It means that if a right handed individual tires to take the bottle out Orbea calls the Mountain Bike Police who show up and arrest the rider.
  • 3 0
 Never in a million years did I think I'd say this, but......The Cannondale looks pretty good!
  • 2 3
 When I was shopping for bikes the Orbea website checked them off my list. It is a confusing mess of options that never seem to do what is expected. It felt like they saw Propain's site and tried to copy it while at the same time removing all the positive aspects of the Propain website.
  • 5 1
 Funny. I used MyO last year and found the website / selecting options to be easy as can be.
  • 6 3
 Not physically attractive
  • 6 0
 Bikes with a frame brace ruin what could be a nice looking bike.
  • 1 2
 "The bike has around 20% progression over the whole stroke, but it feels like a lot less."

Maybe that's because comparing just the difference between starting and ending ratios doesn't tell the whole story. Doesn't even tell half the story, since the ratio at sag is also very important, as is the slope of the curve at all points, and especially the slope approaching bottom-out. Overall ratio comparison alone is maybe 25% of the story, only really useful as a rule-of-thumb to decide if a coil shock could be viable (without Sprindex or similar), not telling much about actual ride feel.

It's almost like talking about single numbers in isolation is kind of meaningless.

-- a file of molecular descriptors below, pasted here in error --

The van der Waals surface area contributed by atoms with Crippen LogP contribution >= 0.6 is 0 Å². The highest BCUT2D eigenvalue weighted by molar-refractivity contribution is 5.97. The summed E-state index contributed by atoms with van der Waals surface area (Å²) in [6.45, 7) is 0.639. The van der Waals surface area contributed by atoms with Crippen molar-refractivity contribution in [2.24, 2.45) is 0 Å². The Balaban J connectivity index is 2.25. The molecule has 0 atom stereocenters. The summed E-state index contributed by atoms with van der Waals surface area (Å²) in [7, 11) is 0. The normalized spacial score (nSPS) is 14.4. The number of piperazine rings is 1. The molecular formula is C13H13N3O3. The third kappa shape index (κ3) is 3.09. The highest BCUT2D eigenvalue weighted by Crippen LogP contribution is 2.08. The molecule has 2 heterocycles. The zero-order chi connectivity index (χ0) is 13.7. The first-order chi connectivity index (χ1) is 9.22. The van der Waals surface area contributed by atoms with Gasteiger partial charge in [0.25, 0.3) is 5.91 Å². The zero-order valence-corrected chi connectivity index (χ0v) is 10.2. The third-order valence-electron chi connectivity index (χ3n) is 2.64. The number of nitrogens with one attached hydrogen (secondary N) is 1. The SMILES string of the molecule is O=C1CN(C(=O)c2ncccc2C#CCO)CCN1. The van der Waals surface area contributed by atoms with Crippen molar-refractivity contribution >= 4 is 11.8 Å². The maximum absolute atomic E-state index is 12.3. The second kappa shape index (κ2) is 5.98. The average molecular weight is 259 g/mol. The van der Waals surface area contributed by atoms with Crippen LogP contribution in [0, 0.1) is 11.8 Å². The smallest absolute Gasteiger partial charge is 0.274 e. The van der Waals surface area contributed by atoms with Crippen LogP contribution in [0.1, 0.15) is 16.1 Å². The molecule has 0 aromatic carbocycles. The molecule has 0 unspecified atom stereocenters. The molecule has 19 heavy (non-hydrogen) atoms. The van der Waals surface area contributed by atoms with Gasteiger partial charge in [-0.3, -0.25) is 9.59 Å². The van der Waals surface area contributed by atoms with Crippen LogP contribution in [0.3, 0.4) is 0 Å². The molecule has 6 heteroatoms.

• 3 0
 Does Orbea just not have a logo for the headtube?
  • 2 0
 If someone is able to compare it with a similar ripmo, I would be interested! Thanks
  • 2 1
 Firmer off the top, not any more efficient, much worse brake hose routing. Kind of a slightly inferior Ripmo if you will.
  • 1 1
 Jeff Kendalweed might in his review since he compares everything to the Ripmo
  • 1 0
 Nice, I did not know this guy!
  • 3 0
 Left hand only water bottle? I am out.
  • 1 0
 headset routing on mtb seems to be a real European bike designers fetish. Why?

Scott, Merida, Orbea...

Is there something in the water over there?
  • 1 0
 lead maybe?
  • 2 0
 I wonder how the size small rides, seeing as the chainstay is longer than the reach…
  • 2 0
 Henry did you actually make that switchback climb? Your front wheel looks like it’s headed for the foliage.
  • 1 0
 33 pounds and change with pedals for a bike that clearly is not an agile or good climber in technical situations? No thank you.
  • 4 2
 occam's razor would suggest no cable tourism.
  • 1 3
 Simplest for who, though?

For mechanics and owners who do their own work? No.

For Orbea's marketing that can check off another bullet point and move on? Yes.
  • 2 1
 Sounds like a typical split pivot ride-which isn't a bad thing. Pity about the cable tourism.......
  • 3 4
 "The SL also features a lockout, should you prefer smooth climbs or a numbed crotch."

As a hardtail rider, I have opt for the latter to keep my hypermasculinity in check.
  • 2 1
 When will the Rise LT be revealed?
  • 1 0
 Put that arm on left side. I pull my bottle out of the right side.
  • 1 0
 The stem/headset area looks ugly.